To fly on the space shuttle while his wife is recovering from a bullet wound to the head, astronaut Mark Kelly will have to call on his years of experience compartmentalizing his feelings and focusing on the job at hand.
Kelly's wife, Congresswoman Gabrielle Giffords (D-Ariz.) was shot Jan. 8 at a constituent meeting in Tucson, Ariz. Six people were killed and 19 wounded, including Giffords. Today (Feb. 4) Kelly announced that he will go through with his planned mission of flying aboard the space shuttle Endeavour's final mission in April.
While some might not be able to contemplate participating in such a complex mission at such a time, Kelly said he considered what was best for NASA and Endeavour's STS-134 mission, as well as for himself and his family.
Military training helps stay focused
He said he put aside personal considerations, such as the fact that this is his last chance to fly on another space shuttle mission, as well as any anger he felt about his wife's situation or a desire to resume a normal life.
"What I used to evaluate whether I first want to come back has little to do, or nothing to do, with being angry and everything to do with what is right for NASA first and then for me and my family," Kelly said during today's press conference.
In describing how he would be able to focus on the mission, Kelly emphasized his experience compartmentalizing his feelings.
"You learn to separate the mission from things that might be going on in your personal life," Kelly said. "I've been doing that for 24 years."
Kelly, 46, is a veteran astronaut and captain in the U.S. Navy.He is a former test pilot and flew 39 combat missions during Operation Desert Storm.
Kelly said he learned very on in the military to focus on the job at hand, though he acknowledged that now it might be more difficult than ever before.
"This time it might be more challenging at times to do that," he said.
One way he was able to prove that he was up to the task was by rejoining his crew last week for training on a trial basis. He underwent hours-long mission simulations that required intense focus, and even spent a night away from Houston, where Giffords is undergoing rehab.
"This week I demonstrated, to myself even, that I was able to do that," Kelly said. "It told me that in this situation I am able to do that compartmentalization which I have been practicing for 24 years."
Astronaut brother has same challenge
Kelly said that he is not the only one who must set aside personal feelings for Giffords in order to fulfill a space mission. His identical twin brother Scott Kelly is also a Navy captain, former test pilot and a NASA astronaut. Scott Kelly is currently commanding the International Space Station.
"He's in a difficult situation. When something like this happens, it's a traumatic event," Mark Kelly said of his brother. "He wants to be helpful" but he struggles with being so far away.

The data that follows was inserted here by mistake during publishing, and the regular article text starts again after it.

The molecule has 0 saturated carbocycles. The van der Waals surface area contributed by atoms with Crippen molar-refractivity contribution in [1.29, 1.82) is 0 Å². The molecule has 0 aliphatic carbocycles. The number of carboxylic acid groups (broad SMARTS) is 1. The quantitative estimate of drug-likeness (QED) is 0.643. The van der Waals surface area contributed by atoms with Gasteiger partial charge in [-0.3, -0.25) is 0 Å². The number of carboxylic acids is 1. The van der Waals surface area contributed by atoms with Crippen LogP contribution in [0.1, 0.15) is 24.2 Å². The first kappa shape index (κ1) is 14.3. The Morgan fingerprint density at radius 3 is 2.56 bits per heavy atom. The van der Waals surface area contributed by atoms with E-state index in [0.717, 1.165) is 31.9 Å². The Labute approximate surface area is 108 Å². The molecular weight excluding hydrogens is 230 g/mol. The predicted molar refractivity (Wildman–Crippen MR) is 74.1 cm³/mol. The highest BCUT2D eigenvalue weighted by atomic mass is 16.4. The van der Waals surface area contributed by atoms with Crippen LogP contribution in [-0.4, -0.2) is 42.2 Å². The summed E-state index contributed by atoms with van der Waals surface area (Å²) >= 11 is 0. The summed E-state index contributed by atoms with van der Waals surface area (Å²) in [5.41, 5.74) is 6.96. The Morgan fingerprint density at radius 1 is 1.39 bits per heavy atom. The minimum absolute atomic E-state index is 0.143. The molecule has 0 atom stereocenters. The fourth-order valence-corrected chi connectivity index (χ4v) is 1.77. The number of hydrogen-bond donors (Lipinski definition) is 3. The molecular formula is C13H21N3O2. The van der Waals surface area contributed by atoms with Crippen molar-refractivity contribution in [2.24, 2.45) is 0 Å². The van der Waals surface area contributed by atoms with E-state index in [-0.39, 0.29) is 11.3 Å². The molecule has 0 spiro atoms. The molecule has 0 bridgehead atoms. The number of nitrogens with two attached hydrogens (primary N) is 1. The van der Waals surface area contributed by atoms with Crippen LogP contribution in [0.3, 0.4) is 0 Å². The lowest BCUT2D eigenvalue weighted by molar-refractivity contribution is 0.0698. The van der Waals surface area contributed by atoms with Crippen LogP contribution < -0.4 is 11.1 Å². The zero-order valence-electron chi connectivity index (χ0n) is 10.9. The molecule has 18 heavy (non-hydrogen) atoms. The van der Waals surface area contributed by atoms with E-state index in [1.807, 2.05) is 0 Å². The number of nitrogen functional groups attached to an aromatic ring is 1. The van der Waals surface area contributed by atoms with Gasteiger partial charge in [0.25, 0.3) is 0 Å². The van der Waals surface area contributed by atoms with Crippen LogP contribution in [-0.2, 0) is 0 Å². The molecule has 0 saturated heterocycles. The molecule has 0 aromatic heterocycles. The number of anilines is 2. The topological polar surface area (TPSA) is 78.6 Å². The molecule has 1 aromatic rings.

Scott Kelly will return to Earth aboard a Russian Soyuz capsule in mid-March, exactly one month before Mark will blast off on Discovery. Mark said he expects Scott will want to help as much as possible after returning to home to Houston.
Meanwhile, NASA said Mark Kelly's first week back at work was also a chance for the space agency to evaluate Mark Kelly and confirm that he would be able to devote his full attention to the mission, both during training and in space.
"It was important to know he would be able to focus during training and not be distracted by Gabrielle's situation up at the hospital," said Brent Jett, chief of NASA's flight crew operations directorate.
NASA officials said they initially left the decision about whether to take part in the mission up to Kelly, but then took steps to make sure they could trust that he would be able to carry out the job to the best of his ability.
"We weren't going to ask him to command 134 unless he felt comfortable and ready to do that," said Peggy Whitson, chief of the astronaut office at NASA's Johnson Space Center in Houston.
You can follow SPACE.com senior writer Clara Moskowitz on Twitter @ClaraMoskowitz.
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Clara Moskowitz is a science and space writer who joined the Space.com team in 2008 and served as Assistant Managing Editor from 2011 to 2013. Clara has a bachelor's degree in astronomy and physics from Wesleyan University, and a graduate certificate in science writing from the University of California, Santa Cruz. She covers everything from astronomy to human spaceflight and once aced a NASTAR suborbital spaceflight training program for space missions. Clara is currently Associate Editor of Scientific American. To see her latest project is, follow Clara on Twitter.